8 famous food promotions that went disastrously wrong

8 famous food promotions that went disastrously wrong

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With the food industry as competitive as it is, companies regularly think outside the box to stay ahead of the game. Sometimes, this pressure cooker environment can produce moments of marketing genius, destined to go down among the great advertising ideas. Others can leave everyone looking pretty stupid.

With big companies, when something goes wrong, it tends to be spectacular. When you’re a multibillion dollar business, operating all over the world, people tend to notice when you cock up. In hindsight, it’s easy to laugh. We can’t imagine many people found it funny at the time.

1. McDonald’s Olympics

Major sporting events are always a massive draw for advertisers and the Olympics are no exception. In 1984, after a fairly unsuccessful games in 1976 and a boycott in 1980, McDonald’s tried to galvanise a bit of national pride by offering free food if the US won medals in specific events. Unfortunately, the American team smashed it, winning more than double their medal tally from 1976, costing the business millions in free giveaways.  

2. Red Lobster’s Crab

Anyone who’s ever been to a fancy restaurant will tell you that crab doesn’t come cheap. Pitting a premium foodstuff against an American appetite, therefore, was always going to be a disaster. In 2003, Red Lobster offered a disastrous “all you can eat” promotion on snow crab legs, just as the ingredient hit an all time high in the marketplace. The result was a $3.3 million loss in just seven weeks.   

3. #RaceTogether

Tackling racism with your morning coffee is always going to be a tricky tightrope to walk. Not that this deterred Starbucks. Though the idea behind getting people to talk openly about race issues might not necessarily have been an awful one, the internet was quick to point out the problems with and inherent ridiculousness of the plan. It was axed after just a few days

4. Skittles Pride

Big businesses trying to steal the limelight from an oppressed minority rarely ends well. So Skittles proved once again just last year, with their colourless promotion for 2017 pride. Launching their campaign with the slogan “only one rainbow matters this year”, it didn’t take people long to point out that a package of all white sweets might not send the most positive message about unity in the current political climate.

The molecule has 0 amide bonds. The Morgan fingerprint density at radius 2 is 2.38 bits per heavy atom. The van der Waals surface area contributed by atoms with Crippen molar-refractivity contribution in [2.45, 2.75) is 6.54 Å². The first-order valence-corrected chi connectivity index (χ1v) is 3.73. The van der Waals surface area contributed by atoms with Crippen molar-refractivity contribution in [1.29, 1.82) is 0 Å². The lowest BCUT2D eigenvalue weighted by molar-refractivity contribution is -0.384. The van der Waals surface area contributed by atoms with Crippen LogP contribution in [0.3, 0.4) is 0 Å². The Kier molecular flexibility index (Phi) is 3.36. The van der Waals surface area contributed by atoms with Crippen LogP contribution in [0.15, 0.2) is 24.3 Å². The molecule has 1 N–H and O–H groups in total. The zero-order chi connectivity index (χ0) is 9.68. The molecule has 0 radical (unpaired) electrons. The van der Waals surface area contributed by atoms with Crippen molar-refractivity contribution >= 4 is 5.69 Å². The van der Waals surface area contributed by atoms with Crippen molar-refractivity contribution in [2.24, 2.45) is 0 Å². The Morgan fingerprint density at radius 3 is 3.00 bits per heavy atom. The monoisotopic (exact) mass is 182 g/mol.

5. Russian Domino’s

Marketing mistakes are not a thing of the past. Last month, Domino’s Russia offered fans free pizza for life if they got a tattoo of the Domino’s logo on a visible part of their body. No one could have predicted the carnage that followed. Within hours, tattoo parlours were swamped with requests for the design, and Domino’s were desperately asking people to stop as they tried to keep the giveaway to a total of 350 people. Needless to say, many tattooed pizza fans were left feeling miffed.

6. McDonald’s Virus

While you might expect to get a virus from McDonald’s food, you might not expect you tech to be affected. Yet that is exactly what happened in 2006. McDonald’s Japan gave away 10,000 free MP3 players which, unbeknownst to customers, were also loaded with a QQPass Trojan Virus - giving hackers access to all personal information as soon as it was plugged in to a computer.

7. Magicans

Money has long been the go-to promotional offer for unoriginal advertisers. In the 1990s, however, Coca-Cola took things a little more literally. Instead of giving people a code for claiming a prize, the soft drink giants put random rolls of actual cash, between $1-$500 in random cans - the plan being that they would spring out in a fabulous surprise. Unfortunately, the mechanism didn’t work, the cans leaked and the cash became soggy and unusable.

magican Credit: Flickr/Kevin trotman

8. Dub The Dew

We really should have learned by now that asking the public to help name anything is a disaster waiting to happen. Before the days of “Boaty McBoatface”, there was Mountain Dew’s catastrophic plan to have fans name their latest drink. Suggestions at the top of the poll included “Hitler did nothing wrong”, “Dia Beetus” and “Gushing Grannies”. You really can’t trust people to take anything seriously.

mountain dew bottle Credit: Flickr/stabbing

It’s easy to be wise after the event. In all of these cases, the creative powers that be probably thought that they were all on to a winner. If nothing else then, these lessons from history teach us that it’s always a good idea to double check with someone before spending millions. They might spot something you haven’t.